"I am distressed for thee, my brother Jonathan: very pleasant hast thou been unto me! Thy love to me was wonderful, passing the love of women.
"How are the mighty fallen, and the weapons of war perished."
The lectionary of Lee's prayer-book contained a different passage.
21 Mrs. Jackson, 438, quoting Doctor McGuire.
25 For McLaws's career, see 6 C. M. H., 431 ff. A very just appraisal is given in Sorrel, 133.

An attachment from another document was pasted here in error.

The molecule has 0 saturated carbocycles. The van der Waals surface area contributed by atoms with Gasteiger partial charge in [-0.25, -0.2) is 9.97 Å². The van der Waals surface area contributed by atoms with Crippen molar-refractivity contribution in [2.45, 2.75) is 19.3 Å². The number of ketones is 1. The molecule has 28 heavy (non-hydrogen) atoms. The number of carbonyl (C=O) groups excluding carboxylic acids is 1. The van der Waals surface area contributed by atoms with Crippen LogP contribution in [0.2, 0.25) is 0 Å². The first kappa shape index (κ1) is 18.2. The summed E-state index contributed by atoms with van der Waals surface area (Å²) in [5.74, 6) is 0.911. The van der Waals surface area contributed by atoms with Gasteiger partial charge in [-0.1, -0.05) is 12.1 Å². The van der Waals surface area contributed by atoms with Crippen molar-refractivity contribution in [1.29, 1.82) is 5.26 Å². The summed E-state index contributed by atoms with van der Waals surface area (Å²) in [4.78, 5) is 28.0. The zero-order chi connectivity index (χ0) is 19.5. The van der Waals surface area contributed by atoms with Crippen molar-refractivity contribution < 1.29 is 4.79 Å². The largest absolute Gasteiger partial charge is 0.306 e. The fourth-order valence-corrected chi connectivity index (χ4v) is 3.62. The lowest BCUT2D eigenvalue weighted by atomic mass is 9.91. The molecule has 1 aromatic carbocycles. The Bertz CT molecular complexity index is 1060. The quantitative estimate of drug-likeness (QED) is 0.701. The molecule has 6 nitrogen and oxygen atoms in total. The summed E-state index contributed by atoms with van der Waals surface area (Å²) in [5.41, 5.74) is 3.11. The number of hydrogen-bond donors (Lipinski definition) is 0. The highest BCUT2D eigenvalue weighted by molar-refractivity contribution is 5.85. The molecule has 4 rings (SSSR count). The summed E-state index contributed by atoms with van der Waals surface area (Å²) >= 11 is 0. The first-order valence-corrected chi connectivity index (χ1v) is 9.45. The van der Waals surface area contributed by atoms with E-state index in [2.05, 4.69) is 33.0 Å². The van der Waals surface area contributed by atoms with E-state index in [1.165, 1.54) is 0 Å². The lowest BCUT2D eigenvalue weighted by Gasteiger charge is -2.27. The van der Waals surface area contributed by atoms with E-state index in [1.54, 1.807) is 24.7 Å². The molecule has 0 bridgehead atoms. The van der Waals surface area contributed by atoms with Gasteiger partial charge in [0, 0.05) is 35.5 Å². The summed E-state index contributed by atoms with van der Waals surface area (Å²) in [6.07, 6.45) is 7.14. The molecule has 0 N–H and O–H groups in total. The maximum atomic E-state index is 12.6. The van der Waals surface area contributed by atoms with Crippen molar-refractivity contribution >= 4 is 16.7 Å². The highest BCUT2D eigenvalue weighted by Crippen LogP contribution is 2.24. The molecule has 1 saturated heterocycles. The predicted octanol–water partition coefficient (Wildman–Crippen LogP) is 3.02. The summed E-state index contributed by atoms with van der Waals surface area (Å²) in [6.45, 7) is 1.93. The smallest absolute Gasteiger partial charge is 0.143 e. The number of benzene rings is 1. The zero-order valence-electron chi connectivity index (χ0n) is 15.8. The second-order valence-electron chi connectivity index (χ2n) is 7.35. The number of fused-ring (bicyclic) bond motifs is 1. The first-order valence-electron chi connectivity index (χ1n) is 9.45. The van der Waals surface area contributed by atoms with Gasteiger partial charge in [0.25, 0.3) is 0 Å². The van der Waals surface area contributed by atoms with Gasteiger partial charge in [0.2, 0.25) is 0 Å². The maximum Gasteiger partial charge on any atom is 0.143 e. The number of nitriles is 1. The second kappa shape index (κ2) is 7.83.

27 Alexander, 356.
31 Alexander, 357.
32 This map was redrawn from No. 37 in Major John Bigelow's Chancellorsville.
36 O. R., 25, part 1, pp802, 817, 821, 828, 880, 882, 1002; ibid., part 2, pp860‑61. In The Richmond Times-Dispatch, Sept. 15, 1930, the statement was made that Lee gave his sash to Color-bearer E. S. Trainum for gallant conduct in this action.
38 Mrs. Jackson, 438.
48 Mrs. Jackson, pp439‑40.
49 Hotchkiss, in 3 C. M. H., 392.
51 3 C. M. H., 392.